17 Oct Developing Early Math Skills in Young Learners
Why and How to Work with Young Children at Home
The recently-adopted Common Core standards have introduced a new level of rigor to classrooms across the nation. Students lacking basic Math skills will undoubtedly struggle to keep up with the increased expectations. While the issue is coming to the forefront due to recent national attention on the new standards, the problem is really not new to educators. Some studies have found that the math skills a student possesses in Kindergarten can be used to predict overall academic achievement up to grade three.Many upper elementary, middle, and even high school Math teachers have, for years, witnessed with the impact of an incomplete Math fact foundation, rendering many students incapable of performing the required levels of problem solving. For educational institutions and teachers, this affects school rankings and test scores. But for young learners, this can literally affect the rest of their lives.
The average person uses basic math skills dozens of times per day- from measuring portions to estimating the completion time of certain activities to performing budget calculations. Math skills must be called upon any time money, time, weight, height, calories, or distance is involved, for example. Most adults don’t think about the number of times per day these skills are needed because it has become second nature. However, due to a number of factors, many children today struggle to develop the Mathematical skills upon which many of our daily activities and workplace responsibilities rely.
Unlocking a students’ full potential in the classroom and beyond is dependent upon early Mathematical success. This success results from an understanding of certain key Mathematical concepts. Here are some simple activities that parents can do to help your child get a head start in the development of this much-needed foundation:
Provide Short Repetitive Daily Practice
For very young students, this may simply be practicing counting. Using any small household objects, have your child count to answer “how many?” questions using as many as 20 things arranged in a line, a rectangular array, or a circle, or as many as 10 things in a scattered configuration. (CCSS K.CC.B.4c) Once success is shown with physical counting of objects, have your student practice writing the numbers 1-20 on a sheet of paper or an iPad. Circle one of the numbers and ask your child to draw that number of shapes. Students need to understand that quantities can be represented both with models and in the form of a numeral and see the correspondence between the two. Set aside 10 minutes/day to work on basic counting activities. This will help prepare him/her for the next phase of their Mathematical development which will involve finding sums of two or more numbers. Students lacking basic number sense will struggle to understand the concept of Addition. Helping your child to develop basic number sense is a necessary prerequisite to mastery of Addition facts and an understanding of the operation, the next necessary building block.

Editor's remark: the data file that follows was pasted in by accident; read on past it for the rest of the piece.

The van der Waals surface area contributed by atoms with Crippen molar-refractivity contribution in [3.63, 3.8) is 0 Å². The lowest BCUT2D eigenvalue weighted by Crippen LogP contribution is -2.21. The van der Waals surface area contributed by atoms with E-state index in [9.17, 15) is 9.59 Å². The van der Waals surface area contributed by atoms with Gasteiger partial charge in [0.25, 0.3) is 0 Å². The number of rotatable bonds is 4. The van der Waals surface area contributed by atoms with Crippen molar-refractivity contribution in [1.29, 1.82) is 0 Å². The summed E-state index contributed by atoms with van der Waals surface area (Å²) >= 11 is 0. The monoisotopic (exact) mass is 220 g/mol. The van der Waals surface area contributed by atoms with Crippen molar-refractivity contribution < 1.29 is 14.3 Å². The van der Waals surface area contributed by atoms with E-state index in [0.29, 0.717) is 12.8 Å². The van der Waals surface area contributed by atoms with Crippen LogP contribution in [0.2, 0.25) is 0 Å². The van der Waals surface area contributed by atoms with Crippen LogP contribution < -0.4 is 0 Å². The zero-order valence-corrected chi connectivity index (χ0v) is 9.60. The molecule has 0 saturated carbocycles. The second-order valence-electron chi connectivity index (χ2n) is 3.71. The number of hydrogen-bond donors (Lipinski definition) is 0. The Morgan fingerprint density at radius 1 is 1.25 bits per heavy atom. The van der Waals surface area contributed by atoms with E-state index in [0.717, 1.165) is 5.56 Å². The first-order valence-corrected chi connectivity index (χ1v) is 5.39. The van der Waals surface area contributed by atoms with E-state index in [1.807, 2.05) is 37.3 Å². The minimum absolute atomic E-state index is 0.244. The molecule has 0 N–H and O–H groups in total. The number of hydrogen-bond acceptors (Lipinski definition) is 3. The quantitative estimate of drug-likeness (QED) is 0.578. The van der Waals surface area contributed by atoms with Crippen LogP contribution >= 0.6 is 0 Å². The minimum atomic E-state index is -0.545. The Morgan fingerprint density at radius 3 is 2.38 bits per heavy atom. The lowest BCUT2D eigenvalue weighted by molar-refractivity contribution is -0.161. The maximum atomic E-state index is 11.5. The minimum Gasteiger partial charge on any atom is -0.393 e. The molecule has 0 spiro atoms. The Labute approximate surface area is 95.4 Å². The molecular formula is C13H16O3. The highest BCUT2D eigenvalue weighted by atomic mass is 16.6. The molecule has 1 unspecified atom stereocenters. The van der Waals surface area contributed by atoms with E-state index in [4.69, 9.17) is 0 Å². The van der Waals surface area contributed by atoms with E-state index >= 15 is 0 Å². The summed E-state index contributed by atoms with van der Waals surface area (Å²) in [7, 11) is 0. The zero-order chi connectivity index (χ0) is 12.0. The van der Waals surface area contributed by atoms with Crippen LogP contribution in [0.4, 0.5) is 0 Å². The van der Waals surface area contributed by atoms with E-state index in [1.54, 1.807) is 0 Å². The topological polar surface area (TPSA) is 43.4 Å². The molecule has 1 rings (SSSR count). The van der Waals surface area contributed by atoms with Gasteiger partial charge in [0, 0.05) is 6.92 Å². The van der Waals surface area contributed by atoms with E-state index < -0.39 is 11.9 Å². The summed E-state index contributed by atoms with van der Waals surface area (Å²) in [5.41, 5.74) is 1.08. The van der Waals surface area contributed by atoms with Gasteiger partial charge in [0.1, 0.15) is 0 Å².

Demonstrate Relevancy by Using Math in Multiple Contexts
Students need to understand that Math isn’t just something we do at school, but that it is an integral part of our world. Help your child use their math skills in everyday situations, such as when you’re cooking or at the grocery store. Try this the next time you go to the supermarket: Have your child count each item as you add it to your basket. When you have a few items in, take one out and ask, “How many are there now?” Repeat several times and explain the vocabulary. “When we put things in, we add to the total. When we take things out, we subtract from the total.” Have your child compare the sizes and weights of different products asking, “Which is larger/smaller?” and “Which is heavier/lighter?” Young children need to be able to describe measurable attributes of objects, such as length or weight and should be able to directly compare two objects to see which has “more of”/“less of” the attribute, and describe the difference. (CCSS K.MD.A.1-2)
Increase the “Fun Factor” by Offering a Variety of Learning Tools
Math printables, worksheets, videos, and other materials can help parents clarify concepts and may offer a new and engaging way to sharpen students’ skills. Today’s digital learners are more likely to enjoy a quick video that develops Math fact fluency vs. traditional paper flashcard practice, for example. There are many online resources that help develop foundational Math skills. Here are some of our recommendations: mathplayground.com, arcademicskillbuilders.com, mathisfun.com, and Factivation.com.
If you’d like to learn more about developing a strong Mathematical foundation for your child or class, visit our homepage and take a look at our Math fact programs, which are being used successfully in schools and homes across the nation. Developing basic number sense and a solid Math fact foundation has never been more important for student success – but with us, it’s never been easier, either!